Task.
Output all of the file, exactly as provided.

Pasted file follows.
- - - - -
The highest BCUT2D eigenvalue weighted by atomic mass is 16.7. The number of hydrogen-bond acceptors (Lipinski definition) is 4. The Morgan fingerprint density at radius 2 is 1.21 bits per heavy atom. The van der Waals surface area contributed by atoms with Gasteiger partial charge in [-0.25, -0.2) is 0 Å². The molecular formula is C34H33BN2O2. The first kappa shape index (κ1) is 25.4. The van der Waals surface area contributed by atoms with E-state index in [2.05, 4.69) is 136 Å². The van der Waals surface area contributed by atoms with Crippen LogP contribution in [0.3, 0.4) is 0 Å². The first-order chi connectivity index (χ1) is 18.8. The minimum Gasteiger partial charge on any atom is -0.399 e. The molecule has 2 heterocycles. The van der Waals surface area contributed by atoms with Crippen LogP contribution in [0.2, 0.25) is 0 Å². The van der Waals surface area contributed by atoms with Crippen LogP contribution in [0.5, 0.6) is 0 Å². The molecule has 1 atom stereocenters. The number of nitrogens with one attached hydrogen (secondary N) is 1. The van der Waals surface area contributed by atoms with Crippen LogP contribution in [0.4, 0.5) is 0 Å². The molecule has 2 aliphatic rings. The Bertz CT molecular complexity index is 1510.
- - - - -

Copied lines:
The highest BCUT2D eigenvalue weighted by atomic mass is 16.7. The number of hydrogen-bond acceptors (Lipinski definition) is 4. The Morgan fingerprint density at radius 2 is 1.21 bits per heavy atom. The van der Waals surface area contributed by atoms with Gasteiger partial charge in [-0.25, -0.2) is 0 Å². The molecular formula is C34H33BN2O2. The first kappa shape index (κ1) is 25.4. The van der Waals surface area contributed by atoms with E-state index in [2.05, 4.69) is 136 Å². The van der Waals surface area contributed by atoms with Crippen LogP contribution in [0.3, 0.4) is 0 Å². The first-order chi connectivity index (χ1) is 18.8. The minimum Gasteiger partial charge on any atom is -0.399 e. The molecule has 2 heterocycles. The van der Waals surface area contributed by atoms with Crippen LogP contribution in [0.2, 0.25) is 0 Å². The van der Waals surface area contributed by atoms with Crippen LogP contribution in [0.5, 0.6) is 0 Å². The molecule has 1 atom stereocenters. The number of nitrogens with one attached hydrogen (secondary N) is 1. The van der Waals surface area contributed by atoms with Crippen LogP contribution in [0.4, 0.5) is 0 Å². The molecule has 2 aliphatic rings. The Bertz CT molecular complexity index is 1510.